On 15 September, the US Food and Drug Administration issued a warning against a recipe for NyQuil Chicken. NyQuil is an over-the-counter drowsy-making liquid cold medicine, like Benylin in Britain. The FDA said that cooking chicken in NyQuil can dangerously concentrate the active ingredients – acetaminophen, dextromethorphan, doxylamine – and, even if you don’t eat the chicken, inhaling the vapours can pose ‘significant risks’.

Comedy videos showing the preparation of the NyQuil recipe, sometimes known as ‘sleepy chicken’, have been around on social media for years: one YouTube video recommended that you use ‘four-thirds of a bottle’ for two chicken breasts. In January, late-night talk shows covered the thing and Forbes ran a piece about it.

What’s not clear is whether anyone had actually been eating sleepy chicken, but these days the boundaries between the real and the ridiculous are hard to police. (After Trump suggested injecting disinfectant to kill coronavirus, bleach-drinking became a thing, though Trump later claimed he was being sarcastic.) The FDA felt it had to act, and now advice not to cook your chicken in NyQuil has gone viral: trending on Twitter, cautionary as well as spoof videos on TikTok. Procter and Gamble, who manufacture NyQuil, made it clear that ‘we do not endorse inappropriate use of our product’ – though, as it’s said, other cough syrups are available.

Nevertheless, the possibility of thinking about white bears is out there, and warnings that NyQuil Chicken is bad for you also carry the message that such a dish exists. The FDA says it hasn’t yet had reports of people getting sick from NyQuil Chicken, but now that we all know about coq au cough syrup, cases may eventually turn up. Authorities should be vigilant. Where are the warnings against Fairy Liquid Risotto or Liver and Lysol?

(London Review of Books)

* * *

* * *


Today Edward Snowden was granted Russian citizenship. Snowden had to flee his country, because he released information that proved that the NSA was, and still is, illegally spying on US citizens. The presstitutes will use Snowden’s grant of citizenship as proof that he was a Russian spy, not a patriotic whistleblower trying to alert his countrymen to their danger. Edward Snowden was the second American who blew the whistle about illegal NSA spying on American citizens. William Binney was the first. Binney was a Russian specialist with the National Security Agency. He developed the spy program that was supposed to be used against America’s enemies, but was illegally used against the American population. Binney, despite being the NSA Geopolitical World Technical Director, a high position, blew the whistle on the illegal activity, comparing it to activities of the KGB, Stasi, Gestapo, and SS. As a consequence the US government decided to destroy him. In July 2007 a dozen heavily armed FBI agents broke into his home and arrested him while he was taking a shower. His economic livelihood was destroyed, and the government attempted to prosecute him. However, Binney exposed the illegal spying internally through the official whistleblower program, and he did not take any documents as proof of the illegal spying on US citizens. As a result of these precautions, Binney could not be prosecuted, and the information that the US government was illegally spying on its own citizens did not get out. Speaking before the German Bundestag in July 2014, Binney said that NSA was using totalitarian methods that previously had only been used by dictatorships. He said that Washington’s goal was to monitor the whole American population, including those abroad, which stands in contradiction of the US Constitution. As Binney had taken no documents, he could supply no proof, and the US media disposed of him as a crackpot who turned against his country. Edward Snowden, who knew first hand that the NSA was illegally and unconstitutionally spying on US citizens, took and released the documents to prove it. This effort to wake up insouciant Americans meant that he would be arrested on national security grounds. Snowden realized that and released the documents to Glenn Greenwald in Asia and escaped capture by China permitting his passage to Russia. The US media used Snowden’s escape via China to Russia as proof that he was a spy, and used this false story to prevent Americans from understanding that it was their own government, not Snowden, who was betraying them. What does this tell us? It tells us that it is difficult, and perhaps impossible, for even high government officials who turn whistleblower to awaken the American people. Americans have no idea of anything that is really happening in the world. They only get officially approved narratives handed to a media that serves only as a Ministry of Propaganda. I am a former editor at the Wall Street Journal. There is no one in American print and TV media today who has enough integrity for them to be hired by the WSJ four decades ago when I was an editor. In the United States today dissent from the official narratives that serve secret agendas implies that you are a kook conspiracy theorist and more recently that you are a foreign operative against your country. So, to be clear, in the US today facts not only do not matter, they are dangerous to those who speak them.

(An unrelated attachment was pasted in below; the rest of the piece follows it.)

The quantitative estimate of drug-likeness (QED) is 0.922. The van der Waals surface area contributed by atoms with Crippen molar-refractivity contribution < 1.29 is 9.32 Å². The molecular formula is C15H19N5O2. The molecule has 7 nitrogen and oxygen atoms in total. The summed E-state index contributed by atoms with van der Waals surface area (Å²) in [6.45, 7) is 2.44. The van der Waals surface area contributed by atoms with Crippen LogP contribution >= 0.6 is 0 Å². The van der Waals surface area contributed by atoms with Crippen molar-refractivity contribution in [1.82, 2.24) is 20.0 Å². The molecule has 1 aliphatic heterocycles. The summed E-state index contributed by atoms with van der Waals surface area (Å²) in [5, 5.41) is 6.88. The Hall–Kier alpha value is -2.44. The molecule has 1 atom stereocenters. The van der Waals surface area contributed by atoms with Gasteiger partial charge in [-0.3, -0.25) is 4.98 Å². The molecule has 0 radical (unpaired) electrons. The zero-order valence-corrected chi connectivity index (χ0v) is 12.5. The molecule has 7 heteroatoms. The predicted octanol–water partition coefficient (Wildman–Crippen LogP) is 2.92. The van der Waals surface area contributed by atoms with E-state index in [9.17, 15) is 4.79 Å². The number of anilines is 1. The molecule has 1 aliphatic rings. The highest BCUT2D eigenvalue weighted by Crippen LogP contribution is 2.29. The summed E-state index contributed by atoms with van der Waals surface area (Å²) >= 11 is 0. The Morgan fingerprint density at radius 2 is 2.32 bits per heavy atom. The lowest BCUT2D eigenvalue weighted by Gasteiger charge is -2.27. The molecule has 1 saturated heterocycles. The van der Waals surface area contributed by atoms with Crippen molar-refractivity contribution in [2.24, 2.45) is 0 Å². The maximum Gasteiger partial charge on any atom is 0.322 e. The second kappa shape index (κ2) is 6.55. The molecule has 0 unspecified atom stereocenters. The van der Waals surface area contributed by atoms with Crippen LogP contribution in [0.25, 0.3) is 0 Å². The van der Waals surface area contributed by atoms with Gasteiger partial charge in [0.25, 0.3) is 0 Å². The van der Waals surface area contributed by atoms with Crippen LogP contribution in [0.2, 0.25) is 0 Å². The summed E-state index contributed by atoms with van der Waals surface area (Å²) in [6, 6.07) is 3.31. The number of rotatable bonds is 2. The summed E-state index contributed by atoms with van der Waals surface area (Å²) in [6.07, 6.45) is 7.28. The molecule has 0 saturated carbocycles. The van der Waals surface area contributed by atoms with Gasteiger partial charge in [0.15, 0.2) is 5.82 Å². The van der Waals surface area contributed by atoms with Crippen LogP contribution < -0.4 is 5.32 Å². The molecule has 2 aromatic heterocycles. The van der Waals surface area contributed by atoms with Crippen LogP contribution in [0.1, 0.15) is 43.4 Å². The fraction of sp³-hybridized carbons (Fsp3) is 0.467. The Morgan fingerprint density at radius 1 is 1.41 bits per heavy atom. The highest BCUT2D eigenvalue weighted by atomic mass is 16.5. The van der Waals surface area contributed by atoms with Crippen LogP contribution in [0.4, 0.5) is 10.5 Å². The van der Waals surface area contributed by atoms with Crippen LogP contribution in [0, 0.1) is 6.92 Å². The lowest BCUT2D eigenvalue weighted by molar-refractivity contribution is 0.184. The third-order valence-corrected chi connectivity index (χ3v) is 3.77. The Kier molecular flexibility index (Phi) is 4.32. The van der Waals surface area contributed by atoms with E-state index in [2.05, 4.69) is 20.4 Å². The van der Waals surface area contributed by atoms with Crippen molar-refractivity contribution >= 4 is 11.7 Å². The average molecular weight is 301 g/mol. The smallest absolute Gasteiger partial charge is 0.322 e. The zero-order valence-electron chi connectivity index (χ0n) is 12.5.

— Paul Craig Roberts

* * *

American Classroom Long Ago (Bellamy Salute)

* * *


In scrubbed piece about Edward Snowden, the Bezos Post offers a preview of how history will be re-written

by Matt Taibbi

A Monday story in the Washington Post entitled “Putin grants citizenship to Edward Snowden, who exposed U.S. surveillance’” began: Russian President Vladimir Putin granted citizenship on Monday to Edward Snowden, a former security consultant who leaked information about top-secret U.S. surveillance programs and is still wanted by Washington on espionage charges.